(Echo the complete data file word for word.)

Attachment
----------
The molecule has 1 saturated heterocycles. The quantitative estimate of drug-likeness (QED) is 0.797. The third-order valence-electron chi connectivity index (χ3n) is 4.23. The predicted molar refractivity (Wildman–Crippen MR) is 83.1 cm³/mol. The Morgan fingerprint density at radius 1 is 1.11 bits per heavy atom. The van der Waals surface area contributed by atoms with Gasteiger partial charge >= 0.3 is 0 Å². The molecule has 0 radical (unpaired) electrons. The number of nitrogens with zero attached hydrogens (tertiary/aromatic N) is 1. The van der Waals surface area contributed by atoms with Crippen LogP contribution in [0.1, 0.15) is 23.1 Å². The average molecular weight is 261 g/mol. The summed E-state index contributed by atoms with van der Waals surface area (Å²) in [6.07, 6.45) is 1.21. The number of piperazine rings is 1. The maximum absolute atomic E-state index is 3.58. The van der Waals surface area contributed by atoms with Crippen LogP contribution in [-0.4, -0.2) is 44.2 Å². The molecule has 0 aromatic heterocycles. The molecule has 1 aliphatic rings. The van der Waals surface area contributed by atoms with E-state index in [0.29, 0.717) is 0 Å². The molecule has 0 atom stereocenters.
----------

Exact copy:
The molecule has 1 saturated heterocycles. The quantitative estimate of drug-likeness (QED) is 0.797. The third-order valence-electron chi connectivity index (χ3n) is 4.23. The predicted molar refractivity (Wildman–Crippen MR) is 83.1 cm³/mol. The Morgan fingerprint density at radius 1 is 1.11 bits per heavy atom. The van der Waals surface area contributed by atoms with Gasteiger partial charge >= 0.3 is 0 Å². The molecule has 0 radical (unpaired) electrons. The number of nitrogens with zero attached hydrogens (tertiary/aromatic N) is 1. The van der Waals surface area contributed by atoms with Crippen LogP contribution in [0.1, 0.15) is 23.1 Å². The average molecular weight is 261 g/mol. The summed E-state index contributed by atoms with van der Waals surface area (Å²) in [6.07, 6.45) is 1.21. The number of piperazine rings is 1. The maximum absolute atomic E-state index is 3.58. The van der Waals surface area contributed by atoms with Crippen LogP contribution in [-0.4, -0.2) is 44.2 Å². The molecule has 0 aromatic heterocycles. The molecule has 1 aliphatic rings. The van der Waals surface area contributed by atoms with E-state index in [0.29, 0.717) is 0 Å². The molecule has 0 atom stereocenters.